Xem 1-20 trên 42 kết quả Treatment of obesity
  • Physical Activity Therapy Although exercise alone is only moderately effective for weight loss, the combination of dietary modification and exercise is the most effective behavioral approach for the treatment of obesity. The most important role of exercise appears to be in the maintenance of the weight loss. Currently, the minimum public health recommendation for physical activity is 30 min of moderate intensity physical activity on most, and preferably all, days of the week.

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  • Metabolic integration of nutrient sensing in the central nervous system has been shown to be an important regulator of adiposity by affecting food intake and peripheral energy expenditure. Modulation of de novofatty acid synthetic flux by cytokines and nutrient availability plays an important role in this process.

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  • Lifestyle Management Obesity care involves attention to three essential elements of lifestyle: dietary habits, physical activity, and behavior modification. Because obesity is fundamentally a disease of energy imbalance, all patients must learn how and when energy is consumed (diet), how and when energy is expended (physical activity), and how to incorporate this information into their daily life (behavior therapy). Lifestyle management has been shown to result in a modest (typically 3– 5 kg) weight loss compared to no treatment or usual care.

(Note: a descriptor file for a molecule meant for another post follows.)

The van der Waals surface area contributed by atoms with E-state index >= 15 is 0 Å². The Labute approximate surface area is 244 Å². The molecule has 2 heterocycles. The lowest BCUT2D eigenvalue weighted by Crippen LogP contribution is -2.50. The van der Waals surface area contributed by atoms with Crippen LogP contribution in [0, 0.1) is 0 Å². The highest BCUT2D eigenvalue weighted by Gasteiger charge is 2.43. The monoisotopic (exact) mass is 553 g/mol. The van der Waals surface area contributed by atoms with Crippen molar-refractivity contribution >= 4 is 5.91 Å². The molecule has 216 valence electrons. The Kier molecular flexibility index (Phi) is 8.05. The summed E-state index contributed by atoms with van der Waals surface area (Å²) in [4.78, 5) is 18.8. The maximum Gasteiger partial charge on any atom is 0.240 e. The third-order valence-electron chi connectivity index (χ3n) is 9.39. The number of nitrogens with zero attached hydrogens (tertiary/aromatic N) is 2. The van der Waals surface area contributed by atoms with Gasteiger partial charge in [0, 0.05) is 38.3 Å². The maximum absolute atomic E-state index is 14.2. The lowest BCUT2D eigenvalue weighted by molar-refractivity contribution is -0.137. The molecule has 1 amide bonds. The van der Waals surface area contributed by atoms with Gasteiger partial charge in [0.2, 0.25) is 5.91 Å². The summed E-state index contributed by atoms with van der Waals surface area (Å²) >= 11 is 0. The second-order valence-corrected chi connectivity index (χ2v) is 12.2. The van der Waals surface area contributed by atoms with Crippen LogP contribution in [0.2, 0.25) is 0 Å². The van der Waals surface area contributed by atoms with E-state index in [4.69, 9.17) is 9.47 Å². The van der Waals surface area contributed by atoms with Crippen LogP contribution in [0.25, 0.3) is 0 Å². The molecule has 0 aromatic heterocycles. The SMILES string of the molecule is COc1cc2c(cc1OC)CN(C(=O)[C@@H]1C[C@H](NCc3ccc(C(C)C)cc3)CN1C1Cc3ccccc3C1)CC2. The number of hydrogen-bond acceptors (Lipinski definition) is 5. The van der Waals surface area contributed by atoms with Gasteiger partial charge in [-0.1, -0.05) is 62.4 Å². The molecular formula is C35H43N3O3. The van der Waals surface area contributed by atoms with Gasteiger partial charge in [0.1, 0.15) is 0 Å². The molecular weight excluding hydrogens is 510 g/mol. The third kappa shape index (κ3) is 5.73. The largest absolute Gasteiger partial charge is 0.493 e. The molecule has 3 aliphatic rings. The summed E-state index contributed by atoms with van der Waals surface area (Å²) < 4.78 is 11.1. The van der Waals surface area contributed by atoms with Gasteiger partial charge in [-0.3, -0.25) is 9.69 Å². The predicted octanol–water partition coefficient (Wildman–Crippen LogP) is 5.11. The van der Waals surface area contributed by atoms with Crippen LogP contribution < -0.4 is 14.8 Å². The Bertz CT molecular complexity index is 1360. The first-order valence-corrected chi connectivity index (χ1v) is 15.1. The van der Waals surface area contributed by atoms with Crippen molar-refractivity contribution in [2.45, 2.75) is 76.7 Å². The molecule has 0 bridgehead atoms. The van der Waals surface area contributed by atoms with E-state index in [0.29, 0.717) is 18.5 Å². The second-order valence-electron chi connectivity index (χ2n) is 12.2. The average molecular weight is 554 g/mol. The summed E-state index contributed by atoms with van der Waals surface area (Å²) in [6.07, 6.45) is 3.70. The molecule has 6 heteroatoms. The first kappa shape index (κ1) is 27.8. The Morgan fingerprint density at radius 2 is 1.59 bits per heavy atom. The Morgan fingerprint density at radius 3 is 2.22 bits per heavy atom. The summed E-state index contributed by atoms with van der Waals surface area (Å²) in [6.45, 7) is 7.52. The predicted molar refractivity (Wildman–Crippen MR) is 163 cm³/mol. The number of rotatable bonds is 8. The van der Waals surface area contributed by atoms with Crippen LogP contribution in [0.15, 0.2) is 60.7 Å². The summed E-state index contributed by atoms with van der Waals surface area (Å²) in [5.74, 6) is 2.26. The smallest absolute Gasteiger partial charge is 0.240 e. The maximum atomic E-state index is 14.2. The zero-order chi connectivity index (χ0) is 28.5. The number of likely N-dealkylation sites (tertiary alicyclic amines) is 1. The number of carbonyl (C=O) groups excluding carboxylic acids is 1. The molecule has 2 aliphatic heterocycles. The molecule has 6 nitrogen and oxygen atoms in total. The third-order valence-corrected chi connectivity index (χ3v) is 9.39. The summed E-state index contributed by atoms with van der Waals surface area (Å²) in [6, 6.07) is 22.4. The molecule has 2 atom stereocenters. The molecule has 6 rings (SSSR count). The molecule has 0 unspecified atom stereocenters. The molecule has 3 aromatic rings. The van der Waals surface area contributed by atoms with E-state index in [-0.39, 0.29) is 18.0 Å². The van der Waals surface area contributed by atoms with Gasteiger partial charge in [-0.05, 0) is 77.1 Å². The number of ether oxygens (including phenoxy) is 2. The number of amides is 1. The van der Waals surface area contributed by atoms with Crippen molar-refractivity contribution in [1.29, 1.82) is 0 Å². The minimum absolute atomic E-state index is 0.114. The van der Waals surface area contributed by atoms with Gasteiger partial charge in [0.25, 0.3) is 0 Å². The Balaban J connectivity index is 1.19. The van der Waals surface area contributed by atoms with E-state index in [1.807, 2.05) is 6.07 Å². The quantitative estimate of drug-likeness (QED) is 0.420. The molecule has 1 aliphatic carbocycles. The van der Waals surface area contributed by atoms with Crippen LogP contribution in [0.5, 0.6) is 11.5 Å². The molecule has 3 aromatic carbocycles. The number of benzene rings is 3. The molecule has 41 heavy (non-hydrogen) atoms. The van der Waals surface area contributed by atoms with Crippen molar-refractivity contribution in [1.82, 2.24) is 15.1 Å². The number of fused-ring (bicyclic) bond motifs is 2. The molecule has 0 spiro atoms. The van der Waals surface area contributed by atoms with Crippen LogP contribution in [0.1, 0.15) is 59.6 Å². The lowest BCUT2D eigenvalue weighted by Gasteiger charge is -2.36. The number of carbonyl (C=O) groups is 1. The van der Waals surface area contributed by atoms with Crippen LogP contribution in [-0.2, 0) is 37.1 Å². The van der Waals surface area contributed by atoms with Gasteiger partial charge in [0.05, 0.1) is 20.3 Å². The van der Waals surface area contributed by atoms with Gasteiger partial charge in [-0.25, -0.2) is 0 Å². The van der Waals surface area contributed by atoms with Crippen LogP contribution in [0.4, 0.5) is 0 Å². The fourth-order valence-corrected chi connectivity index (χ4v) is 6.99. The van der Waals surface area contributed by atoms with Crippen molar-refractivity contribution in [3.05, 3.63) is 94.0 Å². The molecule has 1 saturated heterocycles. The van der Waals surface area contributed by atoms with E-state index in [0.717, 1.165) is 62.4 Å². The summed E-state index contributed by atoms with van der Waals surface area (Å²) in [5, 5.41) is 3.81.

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  • Regulation of energy homeostasis is mainly mediated by factors in the hypothalamus and the brainstem. Understanding these regulatory mecha-nisms is of great clinical relevance in the treatment of obesity and related diseases.

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  • Obesity and related metabolic diseases, such as type 2 diabetes, hyperten-sion and hyperlipidemia are an increasingly prevalent medical and social problem in developed and developing countries. These conditions are asso-ciated with increased risk of cardiovascular disease, the leading cause of death.

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  • The escalating prevalence of obesity is one of the most pressing health concerns of the modern era, yet existing medicines to combat this global pandemic are disappointingly limited in terms of safety and effectiveness. The inadequacy of currently available therapies for obesity has made new drug development crucial.